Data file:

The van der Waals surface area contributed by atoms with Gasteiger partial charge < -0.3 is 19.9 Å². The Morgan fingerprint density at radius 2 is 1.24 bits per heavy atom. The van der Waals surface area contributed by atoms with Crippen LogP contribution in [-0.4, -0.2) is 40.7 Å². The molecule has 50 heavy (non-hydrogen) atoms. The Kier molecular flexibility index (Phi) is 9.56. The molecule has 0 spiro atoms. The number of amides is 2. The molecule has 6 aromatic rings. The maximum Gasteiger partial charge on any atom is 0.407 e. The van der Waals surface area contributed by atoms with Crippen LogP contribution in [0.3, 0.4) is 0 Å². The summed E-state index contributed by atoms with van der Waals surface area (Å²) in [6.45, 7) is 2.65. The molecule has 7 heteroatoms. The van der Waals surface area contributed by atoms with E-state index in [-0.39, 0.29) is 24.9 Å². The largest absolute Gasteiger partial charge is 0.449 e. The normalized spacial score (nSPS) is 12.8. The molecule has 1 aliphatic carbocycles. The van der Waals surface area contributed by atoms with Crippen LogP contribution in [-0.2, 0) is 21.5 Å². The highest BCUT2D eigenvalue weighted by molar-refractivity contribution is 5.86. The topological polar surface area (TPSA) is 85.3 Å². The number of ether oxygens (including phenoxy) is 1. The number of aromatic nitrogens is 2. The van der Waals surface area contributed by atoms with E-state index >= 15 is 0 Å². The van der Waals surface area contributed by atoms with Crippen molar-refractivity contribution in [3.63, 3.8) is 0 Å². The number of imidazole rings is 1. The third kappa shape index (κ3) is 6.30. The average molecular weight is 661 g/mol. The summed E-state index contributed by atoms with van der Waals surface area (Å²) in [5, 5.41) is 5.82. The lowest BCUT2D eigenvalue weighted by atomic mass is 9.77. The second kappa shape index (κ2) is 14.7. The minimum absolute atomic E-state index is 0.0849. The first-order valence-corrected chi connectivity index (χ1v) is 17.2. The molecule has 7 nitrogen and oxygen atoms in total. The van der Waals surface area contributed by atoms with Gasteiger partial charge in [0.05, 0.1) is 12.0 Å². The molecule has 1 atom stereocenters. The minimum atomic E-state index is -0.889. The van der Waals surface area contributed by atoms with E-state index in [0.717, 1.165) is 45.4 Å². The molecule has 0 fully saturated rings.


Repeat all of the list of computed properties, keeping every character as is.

The van der Waals surface area contributed by atoms with Gasteiger partial charge < -0.3 is 19.9 Å². The Morgan fingerprint density at radius 2 is 1.24 bits per heavy atom. The van der Waals surface area contributed by atoms with Crippen LogP contribution in [-0.4, -0.2) is 40.7 Å². The molecule has 50 heavy (non-hydrogen) atoms. The Kier molecular flexibility index (Phi) is 9.56. The molecule has 0 spiro atoms. The number of amides is 2. The molecule has 6 aromatic rings. The maximum Gasteiger partial charge on any atom is 0.407 e. The van der Waals surface area contributed by atoms with Crippen LogP contribution in [0.3, 0.4) is 0 Å². The summed E-state index contributed by atoms with van der Waals surface area (Å²) in [6.45, 7) is 2.65. The molecule has 7 heteroatoms. The van der Waals surface area contributed by atoms with E-state index in [-0.39, 0.29) is 24.9 Å². The largest absolute Gasteiger partial charge is 0.449 e. The normalized spacial score (nSPS) is 12.8. The molecule has 1 aliphatic carbocycles. The van der Waals surface area contributed by atoms with Crippen LogP contribution in [-0.2, 0) is 21.5 Å². The highest BCUT2D eigenvalue weighted by molar-refractivity contribution is 5.86. The topological polar surface area (TPSA) is 85.3 Å². The number of ether oxygens (including phenoxy) is 1. The number of aromatic nitrogens is 2. The van der Waals surface area contributed by atoms with E-state index >= 15 is 0 Å². The van der Waals surface area contributed by atoms with Crippen molar-refractivity contribution in [3.63, 3.8) is 0 Å². The number of imidazole rings is 1. The third kappa shape index (κ3) is 6.30. The average molecular weight is 661 g/mol. The summed E-state index contributed by atoms with van der Waals surface area (Å²) in [5, 5.41) is 5.82. The lowest BCUT2D eigenvalue weighted by atomic mass is 9.77. The second kappa shape index (κ2) is 14.7. The minimum absolute atomic E-state index is 0.0849. The first-order valence-corrected chi connectivity index (χ1v) is 17.2. The molecule has 7 nitrogen and oxygen atoms in total. The van der Waals surface area contributed by atoms with Gasteiger partial charge in [0.05, 0.1) is 12.0 Å². The molecule has 1 atom stereocenters. The minimum atomic E-state index is -0.889. The van der Waals surface area contributed by atoms with E-state index in [0.717, 1.165) is 45.4 Å². The molecule has 0 fully saturated rings.